• [0008]
    An object of the present invention is to provide an improved waste treatment and power production facility capable of converting solid waste materials to useful energy (heat and electricity) and marketable commercial products with zero air pollution emissions, the operation of which is largely or entirely self-powered.
  • [0009]
    The object has been met by a solid-waste energy plant containing a series of catalytic ionic-impact chambers to convert carbon-based waste material into fuel gas and also to regenerate the flue gases that are the product of combustion in turbine generators. The plant operates largely as a closed system to eliminate emission of flue gases into the atmosphere. Excess regenerated fuel and other useful waste conversion products can be separated and sold commercially.
  • [0010]
    The plant receives carbon-based waste material in a first catalytic ionic-impact chamber, which uses an electric arc to subject the waste material to homolytic bond cleavage, breaking the molecular bonds and leaving a plasma gas, which then recombines into simple molecules of H2, CH4, CO, CO2, S2, H2S, etc. The exact mix of resultant gases depends upon the composition of the waste material input into the chamber and choice of operating parameters, but it is mostly H2 and CO, and is a medium grade fuel gas. The sulfurous components, if present, are removed by a scrubber and the elemental sulfur sold commercially, as is any glassy or metallic slag material recovered from the bottom of the first chamber. The scrubbed gas can be further energized by passage through a second ionic-impact chamber filled with incandescent coke (derived from high-carbon waste, such as shredded rubber tires). There, H2 0 is converted to H2 and CO, while CO2 is converted to CO, through reaction with the carbon in the incandescent carbonaceous materials. After combustion of the energized fuel gas in a turbine, which generates electricity for the plant, the flue products of CO2 and H2O are cycled to another ionic-impact chamber, also filled with incandescent coke, for regeneration back into medium grade fuel gas of H2 and CO. Excess gases may be converted in yet other ionic-impact chambers to H2 and CH4 and sold commercially. Excess CO2 could also be sold.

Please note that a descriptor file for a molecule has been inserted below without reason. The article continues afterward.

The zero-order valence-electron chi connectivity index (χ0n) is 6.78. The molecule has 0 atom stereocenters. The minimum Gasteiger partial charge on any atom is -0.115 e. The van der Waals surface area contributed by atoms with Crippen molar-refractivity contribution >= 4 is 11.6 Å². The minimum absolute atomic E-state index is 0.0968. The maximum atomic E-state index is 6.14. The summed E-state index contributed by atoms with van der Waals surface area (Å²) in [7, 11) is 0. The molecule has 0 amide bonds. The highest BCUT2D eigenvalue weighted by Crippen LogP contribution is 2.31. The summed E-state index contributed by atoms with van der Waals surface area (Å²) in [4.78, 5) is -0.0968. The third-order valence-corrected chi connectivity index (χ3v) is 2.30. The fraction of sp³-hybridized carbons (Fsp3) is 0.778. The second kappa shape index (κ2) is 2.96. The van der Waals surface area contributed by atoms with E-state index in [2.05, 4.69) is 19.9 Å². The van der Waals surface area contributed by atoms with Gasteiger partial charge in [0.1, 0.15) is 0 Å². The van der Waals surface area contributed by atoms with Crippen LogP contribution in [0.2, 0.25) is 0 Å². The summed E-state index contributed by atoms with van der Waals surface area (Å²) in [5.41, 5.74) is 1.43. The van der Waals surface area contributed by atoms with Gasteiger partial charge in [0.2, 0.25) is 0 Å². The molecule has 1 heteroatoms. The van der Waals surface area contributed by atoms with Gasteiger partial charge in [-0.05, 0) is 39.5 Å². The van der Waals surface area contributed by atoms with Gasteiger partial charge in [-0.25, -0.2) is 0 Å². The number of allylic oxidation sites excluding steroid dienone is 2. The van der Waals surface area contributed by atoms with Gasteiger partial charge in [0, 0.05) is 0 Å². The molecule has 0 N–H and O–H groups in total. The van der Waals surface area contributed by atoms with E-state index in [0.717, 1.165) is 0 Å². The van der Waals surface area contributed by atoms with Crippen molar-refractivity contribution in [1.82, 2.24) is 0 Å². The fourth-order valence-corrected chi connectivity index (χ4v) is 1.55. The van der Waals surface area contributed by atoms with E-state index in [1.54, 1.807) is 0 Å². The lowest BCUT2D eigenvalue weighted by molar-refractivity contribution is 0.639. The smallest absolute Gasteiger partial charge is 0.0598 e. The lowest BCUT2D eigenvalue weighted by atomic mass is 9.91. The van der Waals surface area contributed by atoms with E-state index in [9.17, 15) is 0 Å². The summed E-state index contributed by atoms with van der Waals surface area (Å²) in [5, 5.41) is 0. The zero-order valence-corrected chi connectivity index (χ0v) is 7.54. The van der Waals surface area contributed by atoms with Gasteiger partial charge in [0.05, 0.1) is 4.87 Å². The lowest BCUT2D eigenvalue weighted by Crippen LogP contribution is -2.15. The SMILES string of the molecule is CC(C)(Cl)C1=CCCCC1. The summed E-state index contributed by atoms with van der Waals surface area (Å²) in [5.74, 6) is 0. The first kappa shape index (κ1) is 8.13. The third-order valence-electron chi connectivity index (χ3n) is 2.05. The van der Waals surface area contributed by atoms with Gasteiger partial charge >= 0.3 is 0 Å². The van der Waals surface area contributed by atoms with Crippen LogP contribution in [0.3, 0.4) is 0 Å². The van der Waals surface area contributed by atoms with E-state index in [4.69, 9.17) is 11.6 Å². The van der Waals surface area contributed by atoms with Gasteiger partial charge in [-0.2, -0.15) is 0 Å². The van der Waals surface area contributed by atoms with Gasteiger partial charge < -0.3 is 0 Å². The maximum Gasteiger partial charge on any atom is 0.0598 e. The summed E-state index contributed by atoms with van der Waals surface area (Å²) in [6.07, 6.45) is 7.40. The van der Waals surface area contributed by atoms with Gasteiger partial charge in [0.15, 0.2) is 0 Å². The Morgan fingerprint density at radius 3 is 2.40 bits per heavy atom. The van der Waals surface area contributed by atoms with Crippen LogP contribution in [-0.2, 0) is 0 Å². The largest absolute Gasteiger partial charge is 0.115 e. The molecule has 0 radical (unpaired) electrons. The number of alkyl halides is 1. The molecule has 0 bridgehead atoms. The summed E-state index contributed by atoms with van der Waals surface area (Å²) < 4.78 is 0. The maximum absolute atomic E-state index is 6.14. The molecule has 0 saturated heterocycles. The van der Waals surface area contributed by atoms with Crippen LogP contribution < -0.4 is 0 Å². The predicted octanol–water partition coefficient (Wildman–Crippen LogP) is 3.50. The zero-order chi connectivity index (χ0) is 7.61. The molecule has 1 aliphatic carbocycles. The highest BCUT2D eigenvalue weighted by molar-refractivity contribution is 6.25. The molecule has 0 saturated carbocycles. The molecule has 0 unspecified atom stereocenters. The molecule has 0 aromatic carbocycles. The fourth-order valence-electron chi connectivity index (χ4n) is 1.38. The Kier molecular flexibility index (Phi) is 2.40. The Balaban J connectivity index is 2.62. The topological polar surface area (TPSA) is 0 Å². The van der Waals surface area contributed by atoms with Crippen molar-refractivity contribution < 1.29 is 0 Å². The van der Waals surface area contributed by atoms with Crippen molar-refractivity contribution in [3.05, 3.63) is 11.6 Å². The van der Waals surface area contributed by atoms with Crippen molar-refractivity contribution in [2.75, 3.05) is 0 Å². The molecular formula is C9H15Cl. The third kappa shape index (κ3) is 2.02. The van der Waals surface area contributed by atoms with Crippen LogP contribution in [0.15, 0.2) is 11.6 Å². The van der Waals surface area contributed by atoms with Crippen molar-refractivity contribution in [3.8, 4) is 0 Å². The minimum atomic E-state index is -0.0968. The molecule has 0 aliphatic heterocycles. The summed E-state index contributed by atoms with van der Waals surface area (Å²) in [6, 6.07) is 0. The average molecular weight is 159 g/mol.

• [0011]
    In this way, solid waste material that would otherwise be disposed in landfills is converted into fuel for energy generation. High-carbon wastes, like rubber tires, which are normally difficult to convert directly into gaseous fuel in arc plasma chambers because of their relatively low oxygen content, are used for flue gas regeneration and thereby effectively converted into energized fuel gas. The energized fuel operates turbine generators for supplying the electric power for the electric arcs that heat the reaction chambers, as well as for sale of the excess electricity generated. The zero-emission closed system eliminates air pollution, as all products are extracted for commercial sale.
  • [0012]
    [0012]FIG. 1 is a schematic plan view of the solid-waste energy plant of the present invention.
  • [0013]
    With reference to FIG. 1, the illustrated solid-waste energy plant recycles solid-waste by converting it into usable energy and commercial byproducts. The plant operates in five main stages. Three of the stages involve the use of catalytic ionic-impact chambers. Another stage uses the synthetic fuel gases produced by the ionic-impact chambers for the conventional generation of electricity in turbine generators, but with the flue gases being recycled instead of being released into the atmosphere. Yet another stage involves the conventional scrubbing and cleaning of gases using standard off-the-shelf technology.
  • [0014]
    Stage 1: Waste Dissociation
  • [0015]